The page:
Pouvoir judiciaire et lois de l’interprétation selon le Code de l’humanité

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Luigi Delia


The Code of Humanity, a «universal dictionary of natural and civil justice», was created in Yverdon in 1778 by a society of jurists and moralists under the leadership of Fortuné-Barthélémy De Felice. The thirteen volumes of this specialised encyclopaedia reorganised legal knowledge on the moral principles established by the Protestant jusnaturalist Jean-Jacques Burlamaqui. «Natural jurisprudence», conceived as the art of knowing natural laws and applying them to the different levels of action, fulfils a strategic function in the Code of Humanity: it is the central question of the interpretation of laws. The articles INTERPRETATION, JUDGE, CONSCIENCE, EQUITY, and NATURAL LAW paint a picture of an enlightened Christian magistracy: less subordinated to the imperatives of political authority than to the injunctions of his conscience, the magistrate of the Protestant Enlightenment must anchor his judicial practice in the principles of right reason. In order to measure the repercussions that such an epistemological position has on political law, it is necessary to determine the singularity of the answers that the Code of Humanity brings to an old debate that modern philosophers (from Hobbes to Beccaria) have strongly revived: is it authority or is it truth that makes the law? What is the place of justice between law and conscience, between respect for the norm and the use of equity?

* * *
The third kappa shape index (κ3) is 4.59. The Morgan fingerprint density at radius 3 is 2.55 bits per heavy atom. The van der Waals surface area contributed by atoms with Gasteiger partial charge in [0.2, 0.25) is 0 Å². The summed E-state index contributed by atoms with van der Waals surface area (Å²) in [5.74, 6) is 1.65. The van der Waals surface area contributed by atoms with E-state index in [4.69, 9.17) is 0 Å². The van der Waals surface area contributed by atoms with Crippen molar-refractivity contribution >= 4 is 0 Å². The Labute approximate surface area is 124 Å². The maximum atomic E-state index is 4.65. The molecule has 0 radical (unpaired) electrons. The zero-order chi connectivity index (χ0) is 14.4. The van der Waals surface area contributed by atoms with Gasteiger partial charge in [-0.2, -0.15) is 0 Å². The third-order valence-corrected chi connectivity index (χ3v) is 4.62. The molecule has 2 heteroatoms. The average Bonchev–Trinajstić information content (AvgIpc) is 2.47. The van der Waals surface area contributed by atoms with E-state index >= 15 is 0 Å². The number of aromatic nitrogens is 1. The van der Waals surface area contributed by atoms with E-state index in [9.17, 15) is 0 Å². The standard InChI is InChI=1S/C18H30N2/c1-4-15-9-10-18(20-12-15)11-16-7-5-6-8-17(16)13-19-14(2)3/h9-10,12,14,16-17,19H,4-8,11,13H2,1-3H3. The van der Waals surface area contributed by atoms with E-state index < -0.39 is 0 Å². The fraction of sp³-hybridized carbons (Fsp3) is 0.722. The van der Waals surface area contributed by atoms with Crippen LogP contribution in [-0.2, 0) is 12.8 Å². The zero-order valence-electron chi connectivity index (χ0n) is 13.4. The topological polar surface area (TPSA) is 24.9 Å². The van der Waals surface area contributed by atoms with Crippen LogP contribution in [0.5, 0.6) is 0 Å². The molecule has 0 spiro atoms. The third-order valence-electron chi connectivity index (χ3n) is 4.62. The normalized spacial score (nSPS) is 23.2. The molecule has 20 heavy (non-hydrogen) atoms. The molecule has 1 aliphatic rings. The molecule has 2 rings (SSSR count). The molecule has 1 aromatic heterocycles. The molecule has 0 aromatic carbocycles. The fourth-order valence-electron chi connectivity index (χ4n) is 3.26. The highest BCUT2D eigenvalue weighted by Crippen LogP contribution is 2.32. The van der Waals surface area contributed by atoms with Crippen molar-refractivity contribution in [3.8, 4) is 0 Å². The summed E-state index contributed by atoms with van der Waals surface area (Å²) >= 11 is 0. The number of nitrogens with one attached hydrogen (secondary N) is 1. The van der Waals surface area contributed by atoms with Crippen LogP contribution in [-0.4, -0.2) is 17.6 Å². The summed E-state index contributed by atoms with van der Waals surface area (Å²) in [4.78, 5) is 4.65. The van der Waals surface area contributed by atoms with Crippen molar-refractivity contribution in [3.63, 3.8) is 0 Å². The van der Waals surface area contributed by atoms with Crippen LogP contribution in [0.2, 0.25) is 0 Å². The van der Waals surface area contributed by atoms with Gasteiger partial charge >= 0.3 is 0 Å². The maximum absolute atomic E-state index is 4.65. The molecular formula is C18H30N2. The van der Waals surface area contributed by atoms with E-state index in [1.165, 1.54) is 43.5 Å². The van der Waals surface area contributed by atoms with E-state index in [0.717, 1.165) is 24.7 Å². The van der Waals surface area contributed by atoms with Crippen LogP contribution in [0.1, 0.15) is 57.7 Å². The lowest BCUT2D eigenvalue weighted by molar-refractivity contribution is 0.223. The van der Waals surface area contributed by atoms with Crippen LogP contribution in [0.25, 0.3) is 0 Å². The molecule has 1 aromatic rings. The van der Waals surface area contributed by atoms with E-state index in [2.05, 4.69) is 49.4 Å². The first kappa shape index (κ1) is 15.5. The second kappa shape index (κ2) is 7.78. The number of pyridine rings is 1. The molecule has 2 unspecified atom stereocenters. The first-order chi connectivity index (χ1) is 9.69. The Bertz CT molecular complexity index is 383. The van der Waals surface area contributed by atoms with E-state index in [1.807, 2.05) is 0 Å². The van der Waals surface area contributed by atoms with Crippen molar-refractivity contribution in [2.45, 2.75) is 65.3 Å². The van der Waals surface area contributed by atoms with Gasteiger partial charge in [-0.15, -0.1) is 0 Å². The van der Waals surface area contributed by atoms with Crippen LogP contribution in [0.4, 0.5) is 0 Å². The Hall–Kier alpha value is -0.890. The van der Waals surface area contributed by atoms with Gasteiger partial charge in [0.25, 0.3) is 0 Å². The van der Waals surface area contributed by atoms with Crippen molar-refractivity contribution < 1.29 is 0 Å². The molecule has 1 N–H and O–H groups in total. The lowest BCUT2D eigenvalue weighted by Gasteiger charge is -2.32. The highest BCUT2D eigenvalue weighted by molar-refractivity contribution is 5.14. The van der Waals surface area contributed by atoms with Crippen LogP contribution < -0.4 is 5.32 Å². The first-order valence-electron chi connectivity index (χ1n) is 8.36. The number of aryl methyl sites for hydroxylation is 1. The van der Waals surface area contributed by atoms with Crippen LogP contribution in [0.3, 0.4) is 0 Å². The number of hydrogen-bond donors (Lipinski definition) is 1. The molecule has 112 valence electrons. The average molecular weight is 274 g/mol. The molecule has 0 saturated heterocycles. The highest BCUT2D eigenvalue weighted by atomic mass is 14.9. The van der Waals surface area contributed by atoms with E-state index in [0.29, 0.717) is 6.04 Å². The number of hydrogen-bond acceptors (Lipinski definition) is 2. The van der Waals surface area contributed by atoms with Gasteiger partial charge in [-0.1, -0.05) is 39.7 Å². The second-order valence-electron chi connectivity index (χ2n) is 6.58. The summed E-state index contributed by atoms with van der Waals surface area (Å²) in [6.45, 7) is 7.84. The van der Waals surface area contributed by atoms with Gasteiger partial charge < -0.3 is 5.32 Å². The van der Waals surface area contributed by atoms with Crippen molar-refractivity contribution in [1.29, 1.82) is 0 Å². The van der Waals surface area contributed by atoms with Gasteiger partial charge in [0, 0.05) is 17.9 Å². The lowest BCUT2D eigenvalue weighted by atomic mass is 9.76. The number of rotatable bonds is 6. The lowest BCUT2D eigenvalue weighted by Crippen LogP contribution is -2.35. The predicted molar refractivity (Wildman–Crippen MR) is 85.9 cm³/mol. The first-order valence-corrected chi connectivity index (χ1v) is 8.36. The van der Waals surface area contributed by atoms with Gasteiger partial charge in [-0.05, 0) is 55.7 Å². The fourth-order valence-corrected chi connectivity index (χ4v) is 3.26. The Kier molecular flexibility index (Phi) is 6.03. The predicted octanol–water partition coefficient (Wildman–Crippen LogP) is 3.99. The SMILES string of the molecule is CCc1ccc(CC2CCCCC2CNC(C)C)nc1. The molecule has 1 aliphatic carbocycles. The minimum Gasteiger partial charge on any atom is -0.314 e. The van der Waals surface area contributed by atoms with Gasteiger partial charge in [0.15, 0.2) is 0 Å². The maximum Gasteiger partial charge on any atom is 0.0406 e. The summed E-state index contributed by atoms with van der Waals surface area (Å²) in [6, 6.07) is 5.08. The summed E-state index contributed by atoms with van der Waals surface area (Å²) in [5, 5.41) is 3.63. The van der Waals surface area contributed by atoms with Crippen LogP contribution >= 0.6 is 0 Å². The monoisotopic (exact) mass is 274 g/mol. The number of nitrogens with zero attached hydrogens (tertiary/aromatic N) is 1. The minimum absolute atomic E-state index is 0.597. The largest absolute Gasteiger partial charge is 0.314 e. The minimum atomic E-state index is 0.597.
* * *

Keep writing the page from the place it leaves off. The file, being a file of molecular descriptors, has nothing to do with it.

English title: Judicial power and the laws of interpretation under the Code of Humanity

Keywords: History of Law, History of Enlightenment, History of Encyclopedism, Interpretation of Laws, Natural Law


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